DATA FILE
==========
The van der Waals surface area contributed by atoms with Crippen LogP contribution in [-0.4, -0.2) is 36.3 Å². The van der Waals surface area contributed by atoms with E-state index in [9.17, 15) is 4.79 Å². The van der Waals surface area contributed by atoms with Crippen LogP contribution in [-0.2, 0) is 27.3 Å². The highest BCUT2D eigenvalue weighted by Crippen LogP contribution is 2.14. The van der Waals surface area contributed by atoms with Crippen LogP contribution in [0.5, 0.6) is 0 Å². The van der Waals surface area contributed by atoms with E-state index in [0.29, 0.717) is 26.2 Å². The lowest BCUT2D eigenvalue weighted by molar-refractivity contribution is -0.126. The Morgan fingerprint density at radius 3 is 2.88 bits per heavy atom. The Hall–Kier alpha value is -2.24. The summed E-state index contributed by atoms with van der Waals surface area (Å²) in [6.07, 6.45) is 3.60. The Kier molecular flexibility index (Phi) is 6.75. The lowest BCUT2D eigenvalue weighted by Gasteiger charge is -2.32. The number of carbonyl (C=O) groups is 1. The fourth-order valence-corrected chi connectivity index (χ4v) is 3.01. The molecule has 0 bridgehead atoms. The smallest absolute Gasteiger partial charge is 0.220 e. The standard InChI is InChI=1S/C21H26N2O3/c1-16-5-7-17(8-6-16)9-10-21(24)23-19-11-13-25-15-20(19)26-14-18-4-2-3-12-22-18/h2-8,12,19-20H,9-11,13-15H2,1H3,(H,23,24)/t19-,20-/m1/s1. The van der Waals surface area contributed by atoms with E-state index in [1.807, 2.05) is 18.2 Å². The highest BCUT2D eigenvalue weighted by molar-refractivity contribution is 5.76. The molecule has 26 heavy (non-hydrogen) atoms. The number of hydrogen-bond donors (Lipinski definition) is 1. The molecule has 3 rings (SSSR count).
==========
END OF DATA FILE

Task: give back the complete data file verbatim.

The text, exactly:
The van der Waals surface area contributed by atoms with Crippen LogP contribution in [-0.4, -0.2) is 36.3 Å². The van der Waals surface area contributed by atoms with E-state index in [9.17, 15) is 4.79 Å². The van der Waals surface area contributed by atoms with Crippen LogP contribution in [-0.2, 0) is 27.3 Å². The highest BCUT2D eigenvalue weighted by Crippen LogP contribution is 2.14. The van der Waals surface area contributed by atoms with Crippen LogP contribution in [0.5, 0.6) is 0 Å². The van der Waals surface area contributed by atoms with E-state index in [0.29, 0.717) is 26.2 Å². The lowest BCUT2D eigenvalue weighted by molar-refractivity contribution is -0.126. The Morgan fingerprint density at radius 3 is 2.88 bits per heavy atom. The Hall–Kier alpha value is -2.24. The summed E-state index contributed by atoms with van der Waals surface area (Å²) in [6.07, 6.45) is 3.60. The Kier molecular flexibility index (Phi) is 6.75. The lowest BCUT2D eigenvalue weighted by Gasteiger charge is -2.32. The number of carbonyl (C=O) groups is 1. The fourth-order valence-corrected chi connectivity index (χ4v) is 3.01. The molecule has 0 bridgehead atoms. The smallest absolute Gasteiger partial charge is 0.220 e. The standard InChI is InChI=1S/C21H26N2O3/c1-16-5-7-17(8-6-16)9-10-21(24)23-19-11-13-25-15-20(19)26-14-18-4-2-3-12-22-18/h2-8,12,19-20H,9-11,13-15H2,1H3,(H,23,24)/t19-,20-/m1/s1. The van der Waals surface area contributed by atoms with E-state index in [1.807, 2.05) is 18.2 Å². The highest BCUT2D eigenvalue weighted by molar-refractivity contribution is 5.76. The molecule has 26 heavy (non-hydrogen) atoms. The number of hydrogen-bond donors (Lipinski definition) is 1. The molecule has 3 rings (SSSR count).